Labour in Greece: With friends like the IMF…

27 September 2017

Sculpture of a fallen warrior Credit: Daderot

In July, the IMF executive board approved in principle a $1.8 billion Stand-By Arrangement (SBA) for Greece expiring on 31 August 2018. The approval comes after months of at times acrimonious disagreements over the sustainability of Greece’s debt with the other members of the Troika, the European Commission and the European Central Bank (see Observer Winter 2017). The Fund’s participation in the next phase of the European Stability Mechanism (ESM) €86 billion package paved the way for the disbursement of €8.5 billion by the ESM. The actual disbursement of the Fund’s resources will depend on “specific and credible assurances” from Greece’s European partners to ensure debt sustainability and on Greece’s economic programme remaining on track.

The agreed package prevented Greece from defaulting on its maturing debt in July, but required Greece to “adopt tax and pensions reforms to cut spending by 2 per cent after 2018”, when the programme ends. As reported on 8 September by the New York Times, Greece has seen protests against continued austerity measures imposed by the Troika on the country, with police officers demonstrating in the streets of Thessaloniki on 8 September. Reacting to the pension and tax reforms, Peter Bakvis of the International Trade Union Confederation (ITUC) stressed that the reforms have been required “despite a July IMF staff report noting that the most recent pension cuts voted by the Greek parliament, at the insistence of the IMF and EU creditors, will result in average pensions falling by an additional 12 per cent, but some retirees will suffer declines of up to 18 per cent”. The report also noted that thereafter pensions will be frozen until 2022. A reform of the personal income tax regime will lead to the share of wage and pension earners exempt from income tax falling from 55 to 35 per cent.

“Excessive reduction in real wages”

While international media focused on debt sustainability and painted the Fund in a more positive light, civil society has been concerned about the Fund’s continued calls for additional weakening of labour rights. In announcing the SBA, IMF managing director Christine Lagarde noted that “authorities should reconsider their plans to reverse cornerstone collective-bargaining reforms after the end of the programme”.

The most recent pension cuts voted by the Greek parliament, at the insistence of the IMF and EU creditors, will result in average pensions falling by an additional 12 per cent, but some retirees will suffer declines of up to 18 per cent.Peter Bakvis, ITUC

The reversal to which Lagarde refers relates to the suspension of sector-wide extensions of collective bargaining agreements in 2011, also under IMF pressure. Reacting to the deal and Lagarde’s announcement, Bakvis stressed that according to the IMF staff report, “this action along with some other labour market deregulation measures, such as a reduction in the minimum wage caused ‘an excessive reduction in real wages’” in Greece. Bakvis emphasised that “the report also acknowledges that ‘too much of the burden [of structural reforms] has fallen on labour’”. Considering the suspension of collective bargaining, he stressed that according to an ILO analysis “the de facto abolition of sector bargaining led to collective bargaining coverage falling from 70 per cent in 2007, before the crisis, to 10 per cent in 2015”.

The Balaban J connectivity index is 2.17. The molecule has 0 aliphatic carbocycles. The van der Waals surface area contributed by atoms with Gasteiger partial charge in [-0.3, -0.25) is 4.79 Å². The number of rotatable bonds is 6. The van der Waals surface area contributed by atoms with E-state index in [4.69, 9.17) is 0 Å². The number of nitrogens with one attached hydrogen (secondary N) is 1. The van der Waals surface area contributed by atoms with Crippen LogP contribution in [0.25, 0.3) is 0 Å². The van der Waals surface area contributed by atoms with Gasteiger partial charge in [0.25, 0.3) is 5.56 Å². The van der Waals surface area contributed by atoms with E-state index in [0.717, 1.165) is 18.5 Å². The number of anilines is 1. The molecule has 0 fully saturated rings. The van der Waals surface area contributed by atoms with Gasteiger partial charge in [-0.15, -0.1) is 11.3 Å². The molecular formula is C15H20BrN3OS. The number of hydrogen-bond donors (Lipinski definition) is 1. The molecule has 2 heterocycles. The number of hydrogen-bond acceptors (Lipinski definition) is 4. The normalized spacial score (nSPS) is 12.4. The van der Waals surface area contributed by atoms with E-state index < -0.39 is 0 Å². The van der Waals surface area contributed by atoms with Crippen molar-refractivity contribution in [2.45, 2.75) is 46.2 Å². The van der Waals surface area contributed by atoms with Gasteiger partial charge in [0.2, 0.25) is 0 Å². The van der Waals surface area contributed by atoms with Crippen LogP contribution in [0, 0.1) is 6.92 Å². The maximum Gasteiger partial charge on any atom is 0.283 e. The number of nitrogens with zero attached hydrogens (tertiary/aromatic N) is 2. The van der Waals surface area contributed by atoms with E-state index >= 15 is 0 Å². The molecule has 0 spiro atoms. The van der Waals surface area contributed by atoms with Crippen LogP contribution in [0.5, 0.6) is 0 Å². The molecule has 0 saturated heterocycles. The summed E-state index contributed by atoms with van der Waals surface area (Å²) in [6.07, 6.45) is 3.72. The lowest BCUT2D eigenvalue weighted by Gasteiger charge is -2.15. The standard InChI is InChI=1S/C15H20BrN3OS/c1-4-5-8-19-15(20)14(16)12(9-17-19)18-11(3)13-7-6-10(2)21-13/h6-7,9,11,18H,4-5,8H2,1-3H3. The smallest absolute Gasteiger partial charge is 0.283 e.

Impacts on inequality

The staff report failed to acknowledge the positive impact of collective bargaining in counter-acting low productivity and increased income inequality in Greece. The lack of consideration of the distributional and human rights impacts of the policies proposed by the Fund mirrors serious concerns raised by the UN independent expert on the effects of foreign debt who underscored that IMF labour policies result in “retrogression of work-related gender equality; weakening of workers’ protections; undermining collective labour rights; and [contribute] to an increase in inequality and insecure and informal employment” (see Observer Spring 2017).

The disparity between the Fund’s rhetoric and policies on inequality was detailed in February Huffington Post blog citing a study by economists Alex Nunn and Paul White, who noted that in 11 countries surveyed since the latest IMF guidelines became effective, little more than “very passing references” to inequality were found. The blog added that “in every case, the IMF has continued to recommend fiscal discipline, and very few of the policies that could be used for reducing inequality have even been mentioned.” The Fund’s continued antagonism to policies that support labour rights seems to contravene not only its rhetoric on inequality but also its research. The IMF’s own research noted that “labour income shares [globally] now are almost 4 percentage points lower than they were in 1970” and that, “as capital tends to be concentrated in the upper ends of the income distribution, falling labor income shares are likely to raise income inequality.”